Last Sunday we studied the biblical idea of blessing others, beginning with our families, then branching out from there (till it even encompasses our enemies, Luke 6:27-28).
The traditional Jewish blessing (if you recall from the teaching) means speaking words of high value over a person, where you picture for them a special future, and assure them of your active commitment in bringing that future to pass.
In keeping with that theme, we invited you to think of this as “Encouragement Week” at Bridgeway, and challenged you to come up with ten people outside of your family that you could bless this week.
The importance of encouragement is woven throughout the New Testament. One particular Greek word – parakeleo – is used more than a hundred times and means to speak to another for the purpose of admonishing, exhorting, begging, entreating, encouraging, strengthening, and consoling.
The Bible tells us to “encourage one another daily” (Hebrews 3:13). That fact alone tells me two things: that life is hard, and I am weak. It’s a war out there, and we need each other’s cover.
After planting churches, Paul returned to those congregations, “strengthening the souls of the disciples, encouraging them to continue in the faith, and saying that through many tribulations we must enter the kingdom of God.” (Acts 14:22) It’s also why he wrote his many letters. If they needed it, then so do we.
Life is hard, and I am weak. It’s a war out there, and we need each other’s cover.
When the church in Antioch simultaneously experienced persecution and revival (have you ever mused on how both often go together?), the apostles dispatched Barnabas to them to assist them (Acts 11:19-22). It was a strategic assignment, for Barnabas was actually a nickname the apostles gave him, which means, “son of encouragement”. There was something about Barnabas that was so winsome, that you couldn’t help but feel uplifted just to be around him.
If you’re wondering how to encourage someone, Barnabas is someone you want to see in action. Acts 11:23 offers a little tutorial in encouragement. It says, “When he came and saw the grace of God, he was glad, and he exhorted them all to remain faithful to the Lord with steadfast purpose, for he was a good man, full of the Holy Spirit and of faith.”
Barnabas exhibits four qualities an encourager has:
1. They see evidence of God at work when others can’t.
“When he came and saw the grace of God…”. Barnabas could have found any number of things wrong with the church – the persecution, their weakness, their lack of leadership, their immaturity. But he chose to see God’s grace at work in them, and he focused there first.
2. Their default setting is joy.
It’s hard to encourage when you’re glum. It says of Barnabas “…he was glad.” Winnie the Pool always encouraged Eeyore, not the other way around. “The joy of the Lord is our strength” Scripture says (Nehemiah 8:10). One promise Christ gives his followers is to instill his joy into them (John 15:11), so ask the Lord to grow this fruit in you.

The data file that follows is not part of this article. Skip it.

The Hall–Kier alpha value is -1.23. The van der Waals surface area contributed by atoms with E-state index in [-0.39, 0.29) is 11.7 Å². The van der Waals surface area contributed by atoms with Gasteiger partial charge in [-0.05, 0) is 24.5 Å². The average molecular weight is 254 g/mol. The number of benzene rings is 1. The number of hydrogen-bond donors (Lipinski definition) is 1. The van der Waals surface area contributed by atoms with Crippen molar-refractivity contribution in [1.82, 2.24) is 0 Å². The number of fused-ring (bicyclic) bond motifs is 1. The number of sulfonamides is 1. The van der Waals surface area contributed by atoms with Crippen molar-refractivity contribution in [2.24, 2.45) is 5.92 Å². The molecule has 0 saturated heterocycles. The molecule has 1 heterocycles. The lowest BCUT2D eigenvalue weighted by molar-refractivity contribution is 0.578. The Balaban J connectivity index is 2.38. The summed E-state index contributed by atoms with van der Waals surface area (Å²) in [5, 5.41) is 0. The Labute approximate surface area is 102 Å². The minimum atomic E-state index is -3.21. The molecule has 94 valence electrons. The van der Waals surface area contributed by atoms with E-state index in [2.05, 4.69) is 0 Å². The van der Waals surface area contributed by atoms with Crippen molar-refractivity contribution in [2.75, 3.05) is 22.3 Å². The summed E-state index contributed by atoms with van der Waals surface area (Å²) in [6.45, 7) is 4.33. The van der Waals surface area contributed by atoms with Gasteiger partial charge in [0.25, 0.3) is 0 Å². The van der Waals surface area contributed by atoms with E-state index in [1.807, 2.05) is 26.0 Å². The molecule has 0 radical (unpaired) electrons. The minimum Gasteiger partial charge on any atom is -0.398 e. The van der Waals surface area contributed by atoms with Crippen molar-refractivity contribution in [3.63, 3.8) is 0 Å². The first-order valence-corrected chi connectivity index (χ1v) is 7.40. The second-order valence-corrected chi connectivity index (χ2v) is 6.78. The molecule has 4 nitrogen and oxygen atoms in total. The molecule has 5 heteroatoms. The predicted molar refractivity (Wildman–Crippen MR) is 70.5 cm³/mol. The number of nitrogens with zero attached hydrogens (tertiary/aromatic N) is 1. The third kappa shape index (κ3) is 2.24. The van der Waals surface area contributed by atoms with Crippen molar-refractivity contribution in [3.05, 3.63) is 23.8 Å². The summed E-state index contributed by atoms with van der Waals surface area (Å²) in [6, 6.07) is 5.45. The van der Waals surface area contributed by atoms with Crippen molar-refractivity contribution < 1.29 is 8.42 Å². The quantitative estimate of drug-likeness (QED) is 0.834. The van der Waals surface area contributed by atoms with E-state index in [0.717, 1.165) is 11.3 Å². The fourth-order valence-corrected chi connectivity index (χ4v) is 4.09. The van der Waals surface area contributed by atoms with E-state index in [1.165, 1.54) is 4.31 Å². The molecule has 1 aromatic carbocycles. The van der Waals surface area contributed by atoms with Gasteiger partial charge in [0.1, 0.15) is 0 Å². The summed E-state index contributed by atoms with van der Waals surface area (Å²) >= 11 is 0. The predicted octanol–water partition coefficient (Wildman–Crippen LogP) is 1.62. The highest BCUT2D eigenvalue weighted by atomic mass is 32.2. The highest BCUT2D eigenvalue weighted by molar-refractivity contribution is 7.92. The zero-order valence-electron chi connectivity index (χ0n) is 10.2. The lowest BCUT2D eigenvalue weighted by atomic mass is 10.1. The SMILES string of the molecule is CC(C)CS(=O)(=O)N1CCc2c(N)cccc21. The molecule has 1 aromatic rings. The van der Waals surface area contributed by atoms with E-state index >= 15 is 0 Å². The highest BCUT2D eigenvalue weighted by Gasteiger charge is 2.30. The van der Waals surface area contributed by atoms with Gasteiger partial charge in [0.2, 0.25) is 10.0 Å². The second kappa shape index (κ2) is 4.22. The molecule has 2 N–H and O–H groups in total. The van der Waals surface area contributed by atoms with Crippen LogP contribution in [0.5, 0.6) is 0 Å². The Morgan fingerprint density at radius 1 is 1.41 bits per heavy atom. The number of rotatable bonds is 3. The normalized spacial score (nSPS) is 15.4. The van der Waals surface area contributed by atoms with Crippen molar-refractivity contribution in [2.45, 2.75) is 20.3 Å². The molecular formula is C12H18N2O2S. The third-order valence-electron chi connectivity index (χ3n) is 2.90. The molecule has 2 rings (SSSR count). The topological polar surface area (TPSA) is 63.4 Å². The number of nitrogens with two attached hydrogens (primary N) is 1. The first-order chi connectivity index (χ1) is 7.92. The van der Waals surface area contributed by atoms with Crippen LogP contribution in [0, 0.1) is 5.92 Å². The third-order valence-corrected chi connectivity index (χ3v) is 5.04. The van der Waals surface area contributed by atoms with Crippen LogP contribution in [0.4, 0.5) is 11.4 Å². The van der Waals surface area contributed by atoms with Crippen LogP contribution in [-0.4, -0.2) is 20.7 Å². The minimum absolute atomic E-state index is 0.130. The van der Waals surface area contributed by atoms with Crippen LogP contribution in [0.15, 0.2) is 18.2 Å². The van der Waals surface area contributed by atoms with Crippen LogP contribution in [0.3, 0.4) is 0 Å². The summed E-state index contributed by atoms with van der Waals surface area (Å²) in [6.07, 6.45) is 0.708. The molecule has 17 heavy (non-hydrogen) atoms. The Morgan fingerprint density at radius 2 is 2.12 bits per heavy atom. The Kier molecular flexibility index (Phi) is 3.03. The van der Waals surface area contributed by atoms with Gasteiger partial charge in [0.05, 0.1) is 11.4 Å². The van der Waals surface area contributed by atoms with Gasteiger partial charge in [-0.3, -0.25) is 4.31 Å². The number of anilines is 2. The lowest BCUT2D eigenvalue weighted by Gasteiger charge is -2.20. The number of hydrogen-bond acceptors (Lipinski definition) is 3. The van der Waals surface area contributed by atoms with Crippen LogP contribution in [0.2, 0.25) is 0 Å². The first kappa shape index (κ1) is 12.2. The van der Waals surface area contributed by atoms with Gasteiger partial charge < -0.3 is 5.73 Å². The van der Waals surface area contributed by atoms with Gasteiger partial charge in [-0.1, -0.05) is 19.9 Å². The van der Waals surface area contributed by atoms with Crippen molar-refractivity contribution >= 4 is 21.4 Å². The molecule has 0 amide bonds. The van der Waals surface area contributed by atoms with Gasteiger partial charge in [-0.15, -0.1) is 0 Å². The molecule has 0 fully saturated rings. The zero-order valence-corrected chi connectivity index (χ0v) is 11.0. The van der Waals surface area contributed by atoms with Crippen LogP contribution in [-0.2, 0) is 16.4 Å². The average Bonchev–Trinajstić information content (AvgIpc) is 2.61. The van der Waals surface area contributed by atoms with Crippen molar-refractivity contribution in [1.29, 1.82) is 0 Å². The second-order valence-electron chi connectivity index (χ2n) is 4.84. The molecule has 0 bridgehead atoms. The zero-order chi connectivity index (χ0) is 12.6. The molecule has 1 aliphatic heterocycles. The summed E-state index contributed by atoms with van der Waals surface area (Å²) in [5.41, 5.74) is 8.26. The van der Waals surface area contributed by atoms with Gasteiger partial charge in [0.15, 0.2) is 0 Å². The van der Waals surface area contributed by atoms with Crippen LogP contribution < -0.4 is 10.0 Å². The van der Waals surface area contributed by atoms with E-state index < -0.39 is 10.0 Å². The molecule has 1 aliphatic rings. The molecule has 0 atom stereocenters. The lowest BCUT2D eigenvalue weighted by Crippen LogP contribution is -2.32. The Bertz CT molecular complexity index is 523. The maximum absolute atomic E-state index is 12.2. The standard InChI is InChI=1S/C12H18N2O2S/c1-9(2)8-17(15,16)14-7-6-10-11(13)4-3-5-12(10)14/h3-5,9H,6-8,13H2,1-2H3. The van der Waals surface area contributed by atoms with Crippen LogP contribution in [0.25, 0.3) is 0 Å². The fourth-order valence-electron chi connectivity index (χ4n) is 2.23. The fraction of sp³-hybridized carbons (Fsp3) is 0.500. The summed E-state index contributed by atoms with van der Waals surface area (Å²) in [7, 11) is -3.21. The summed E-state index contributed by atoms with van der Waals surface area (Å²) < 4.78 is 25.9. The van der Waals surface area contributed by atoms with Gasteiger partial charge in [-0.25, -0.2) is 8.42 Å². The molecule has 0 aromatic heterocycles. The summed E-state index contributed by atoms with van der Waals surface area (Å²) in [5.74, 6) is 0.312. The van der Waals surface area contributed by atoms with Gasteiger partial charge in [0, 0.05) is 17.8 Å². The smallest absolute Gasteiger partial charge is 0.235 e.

3. They speak purpose into other people’s hearts.
“He exhorted them…with steadfast purpose.” Blessing others means you help them to see the high value they have as an image-bearer of God, and you help them to see the purpose that the Lord has for them. For as long as God gives us life, he has a “hope and a future” for each of us. To bless others is to help them to see that their life matters.
4. They are full of God and his goodness.
Barnabas “was a good man, full of the Holy Spirit”. Barnabas may have been born with a naturally positive disposition, but his ability to encourage and bless others didn’t flow from there. It was a spiritual gift from God. Because Barnabas practiced a deep connection to his Lord, the life of his Savior flowed in, then out, of him like a life-giving river. It’s why we are always inviting you to develop that habit of a daily time with the Lord through Scripture study and prayer. You can’t give what you don’t have, so spend time – lots of time – with Jesus, the “fountain of living waters” (Jeremiah 2:13).
So that’s how you encourage others. We challenge you, invite you, encourage you, implore you, parakaleo you, to reach out beyond yourself and encourage one another daily. Pick ten, and begin with them.
Bear Clifton, writer and screenwriter, is the pastor of BridgeWay Community Church in California, Maryland. His blogs, screenplays and devotionals can be enjoyed at his ministry website: trainyourselfministry.com and his writing website: blclifton.com. Bear is also the author of “Train Yourself To Be Godly: A 40 Day Journey Toward Sexual Wholeness”, “Ben-Hur: The Odyssey”, “A Sparrow Could Fall”, and his latest – “Living Under The Cross”, a collection of essays on the Beatitudes – all available through Amazon.
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